President Donald Trump meets with Ukrainian President Volodymyr Zelenskiy at the InterContinental Barclay New York hotel during the United Nations General Assembly, Wednesday, Sept. 25, 2019, in New York. (AP Photo/Evan Vucci)

 

First of all, as has been well covered by my Red State colleagues, there is not one iota of evidence that President Trump exerted any such coercion during his phone call with Ukraine’s then President-elect, Volodymyr Zelensky. Point of fact, President Zelensky strongly denies any such coercion and the official transcript/memo of the conversation confirms that.

Second and most importantly, are the reasons we give aid to other countries. One such purpose is to leverage our own resources. An example of this is Foreign Military Aid, which we use to assist an ally. This is a lot cheaper than having to deploy U.S. troops to defend that ally. However, there is also a side benefit which has become one of the prime purposes we give that foreign aid, to establish strings we can later tug on to influence those countries.

Yale Journal of International Law, Jeffrey A. Meyer writes:

As the United States in the 1980s seeks to reassert its influence abroad, foreign assistance is playing an increasingly important role in American foreign policy. No longer primarily a subsidy for friendly foreign governments, foreign assistance has become a versatile instrument of intervention without the use of force. For example, the United States has used foreign aid to destabilize unfriendly regimes in Nicaragua, Afghanistan, and Angola; to quell international terrorism; and to secure the release of American hostages in the Middle East. Foreign aid serves an equally great symbolic role, as a barometer of American moral approval or disapproval of the outside world. Therefore, though the actual volume of foreign assistance channeled abroad may be small and sometimes of little impact, American foreign assistance policy functions as a broad index of U.S. foreign policy concerns. The annual foreign assistance budgeting process has become no less than a surrogate for a systematic reexamination of the progress, problems, and propriety of America’s foreign policy.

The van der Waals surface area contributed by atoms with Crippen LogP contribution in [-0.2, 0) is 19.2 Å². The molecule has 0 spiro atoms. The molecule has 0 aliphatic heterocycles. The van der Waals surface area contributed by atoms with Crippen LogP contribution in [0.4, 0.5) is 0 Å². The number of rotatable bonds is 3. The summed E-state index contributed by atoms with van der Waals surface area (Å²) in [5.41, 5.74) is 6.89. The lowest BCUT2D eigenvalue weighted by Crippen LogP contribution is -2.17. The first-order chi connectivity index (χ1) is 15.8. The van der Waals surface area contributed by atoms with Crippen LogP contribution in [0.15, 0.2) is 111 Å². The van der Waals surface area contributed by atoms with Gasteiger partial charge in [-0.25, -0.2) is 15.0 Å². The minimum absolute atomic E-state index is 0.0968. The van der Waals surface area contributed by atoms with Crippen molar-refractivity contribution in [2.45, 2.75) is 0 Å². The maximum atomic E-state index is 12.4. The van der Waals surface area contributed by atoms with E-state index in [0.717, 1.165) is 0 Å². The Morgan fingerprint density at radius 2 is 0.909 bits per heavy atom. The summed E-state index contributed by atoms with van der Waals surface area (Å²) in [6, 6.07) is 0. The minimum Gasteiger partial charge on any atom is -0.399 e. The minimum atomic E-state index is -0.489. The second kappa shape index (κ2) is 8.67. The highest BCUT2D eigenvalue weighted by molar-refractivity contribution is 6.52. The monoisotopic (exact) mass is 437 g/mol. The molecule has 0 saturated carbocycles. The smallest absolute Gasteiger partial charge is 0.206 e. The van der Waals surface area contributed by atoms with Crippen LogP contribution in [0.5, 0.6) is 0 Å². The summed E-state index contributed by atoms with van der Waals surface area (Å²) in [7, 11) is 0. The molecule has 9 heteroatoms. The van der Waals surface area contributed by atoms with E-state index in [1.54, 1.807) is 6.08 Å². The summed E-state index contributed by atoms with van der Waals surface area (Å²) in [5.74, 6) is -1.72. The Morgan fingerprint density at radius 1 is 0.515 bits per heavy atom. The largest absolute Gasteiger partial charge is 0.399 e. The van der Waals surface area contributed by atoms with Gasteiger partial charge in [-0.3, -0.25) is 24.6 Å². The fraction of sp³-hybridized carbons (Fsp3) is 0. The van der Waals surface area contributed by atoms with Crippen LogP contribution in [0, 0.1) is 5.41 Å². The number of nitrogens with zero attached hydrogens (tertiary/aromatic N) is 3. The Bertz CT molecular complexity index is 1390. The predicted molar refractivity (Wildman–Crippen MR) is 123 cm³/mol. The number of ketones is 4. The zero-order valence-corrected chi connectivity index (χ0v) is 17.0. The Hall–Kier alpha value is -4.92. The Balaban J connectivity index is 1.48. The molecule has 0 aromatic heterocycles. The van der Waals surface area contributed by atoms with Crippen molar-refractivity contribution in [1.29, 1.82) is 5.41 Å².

Although published 30 years ago thus somewhat dated, this extract is spot on. Some of the issues the United States uses foreign aid to address are, Female Genital Mutilation, Abortion & Human Trafficking, to name but a few. In the case of Ukraine, if indeed President Trump had tied U.S. Aid to the conversation, it would have been in support of U.S. policy concerning corruption. This policy is in fact codified in a treaty between the United States and Ukraine, signed by no less than President Bill Clinton.

Let’s contrast this with Vice President Biden, who did indeed threaten Ukraine with the withholding of U.S. aid if they didn’t fire their senior prosecutor, which they did. The difference there, was that Biden did this to preclude a corruption investigation on his son. Interestingly enough, that would not only be a violation of U.S. law, but a violation of the U.S.-Ukraine Treaty criminal investigation treaty.

In short, we have then Vice President Biden, corruptly using his office to preclude a criminal corruption investigation of his son. On the other hand, we have a sitting President, who in accordance with his Article II powers, U.S. Statute and Treaty obligations, asked his counterpart, President Zelensky to look into a case of possible corruption and interference in the 2016 U.S. election. The first (until just a few days ago) was the odds on favorite to be the Democrat nominee for President. The second is the subject of yet another Democrat witch hunt, this one masquerading as an “Impeachment Inquiry” for for an action that he didn’t take, but even if he did, would be absolutely in line with U.S. Law and Foreign Policy.

The Democrats have gotten out way over their skis on this one. Not only is this going to prove a nothingburger as far as President Trump goes, but it will likely lead to Biden dropping out of the race.

Author’s Note: I’d like to extend a warm welcome to our new front page writers Nick Arama and Retired Navy Captain, Stu Cvrk. Although I question the undergraduate credentials of one of them (he’s a Boat School grad) both of these guys have been kicking out some great stuff and I look forward to working with them to advance conservative thought.

Mike Ford, a retired Infantry Officer, writes on Military, Foreign Affairs and occasionally dabbles in Political and Economic matters.

Follow him on Twitter: @MikeFor10394583

You can find his other Red State work here.